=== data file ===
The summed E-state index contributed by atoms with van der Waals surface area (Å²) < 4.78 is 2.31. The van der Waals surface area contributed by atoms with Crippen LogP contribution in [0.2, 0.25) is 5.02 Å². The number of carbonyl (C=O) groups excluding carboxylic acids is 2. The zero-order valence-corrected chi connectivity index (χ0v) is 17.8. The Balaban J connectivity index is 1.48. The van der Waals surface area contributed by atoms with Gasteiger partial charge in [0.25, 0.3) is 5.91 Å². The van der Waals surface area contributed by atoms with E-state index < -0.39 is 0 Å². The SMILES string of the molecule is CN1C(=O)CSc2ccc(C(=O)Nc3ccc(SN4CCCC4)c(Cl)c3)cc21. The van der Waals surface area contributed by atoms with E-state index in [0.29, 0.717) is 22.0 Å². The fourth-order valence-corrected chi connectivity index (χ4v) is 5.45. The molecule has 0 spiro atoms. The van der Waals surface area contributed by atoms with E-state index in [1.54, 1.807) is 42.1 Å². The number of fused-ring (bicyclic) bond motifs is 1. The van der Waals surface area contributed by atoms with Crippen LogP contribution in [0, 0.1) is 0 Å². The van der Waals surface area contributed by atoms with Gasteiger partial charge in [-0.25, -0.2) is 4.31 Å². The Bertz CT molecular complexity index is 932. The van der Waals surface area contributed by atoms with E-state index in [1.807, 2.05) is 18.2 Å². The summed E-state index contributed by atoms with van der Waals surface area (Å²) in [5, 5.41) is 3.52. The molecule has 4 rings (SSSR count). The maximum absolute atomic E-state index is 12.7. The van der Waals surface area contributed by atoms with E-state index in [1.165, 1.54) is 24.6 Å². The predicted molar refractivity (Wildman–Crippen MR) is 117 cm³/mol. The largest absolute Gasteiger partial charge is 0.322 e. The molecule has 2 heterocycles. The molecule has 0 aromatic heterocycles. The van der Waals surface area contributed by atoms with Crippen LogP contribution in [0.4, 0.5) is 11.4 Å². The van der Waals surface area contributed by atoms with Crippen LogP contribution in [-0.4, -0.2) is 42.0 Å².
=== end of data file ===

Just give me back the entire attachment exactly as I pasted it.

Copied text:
The summed E-state index contributed by atoms with van der Waals surface area (Å²) < 4.78 is 2.31. The van der Waals surface area contributed by atoms with Crippen LogP contribution in [0.2, 0.25) is 5.02 Å². The number of carbonyl (C=O) groups excluding carboxylic acids is 2. The zero-order valence-corrected chi connectivity index (χ0v) is 17.8. The Balaban J connectivity index is 1.48. The van der Waals surface area contributed by atoms with Gasteiger partial charge in [0.25, 0.3) is 5.91 Å². The van der Waals surface area contributed by atoms with E-state index < -0.39 is 0 Å². The SMILES string of the molecule is CN1C(=O)CSc2ccc(C(=O)Nc3ccc(SN4CCCC4)c(Cl)c3)cc21. The van der Waals surface area contributed by atoms with E-state index in [0.29, 0.717) is 22.0 Å². The fourth-order valence-corrected chi connectivity index (χ4v) is 5.45. The molecule has 0 spiro atoms. The van der Waals surface area contributed by atoms with E-state index in [1.54, 1.807) is 42.1 Å². The number of fused-ring (bicyclic) bond motifs is 1. The van der Waals surface area contributed by atoms with Crippen LogP contribution in [0, 0.1) is 0 Å². The van der Waals surface area contributed by atoms with Gasteiger partial charge in [-0.25, -0.2) is 4.31 Å². The Bertz CT molecular complexity index is 932. The van der Waals surface area contributed by atoms with E-state index in [1.807, 2.05) is 18.2 Å². The summed E-state index contributed by atoms with van der Waals surface area (Å²) in [5, 5.41) is 3.52. The molecule has 4 rings (SSSR count). The maximum absolute atomic E-state index is 12.7. The van der Waals surface area contributed by atoms with E-state index in [1.165, 1.54) is 24.6 Å². The predicted molar refractivity (Wildman–Crippen MR) is 117 cm³/mol. The largest absolute Gasteiger partial charge is 0.322 e. The molecule has 2 heterocycles. The molecule has 0 aromatic heterocycles. The van der Waals surface area contributed by atoms with Crippen LogP contribution in [0.4, 0.5) is 11.4 Å². The van der Waals surface area contributed by atoms with Crippen LogP contribution in [-0.4, -0.2) is 42.0 Å².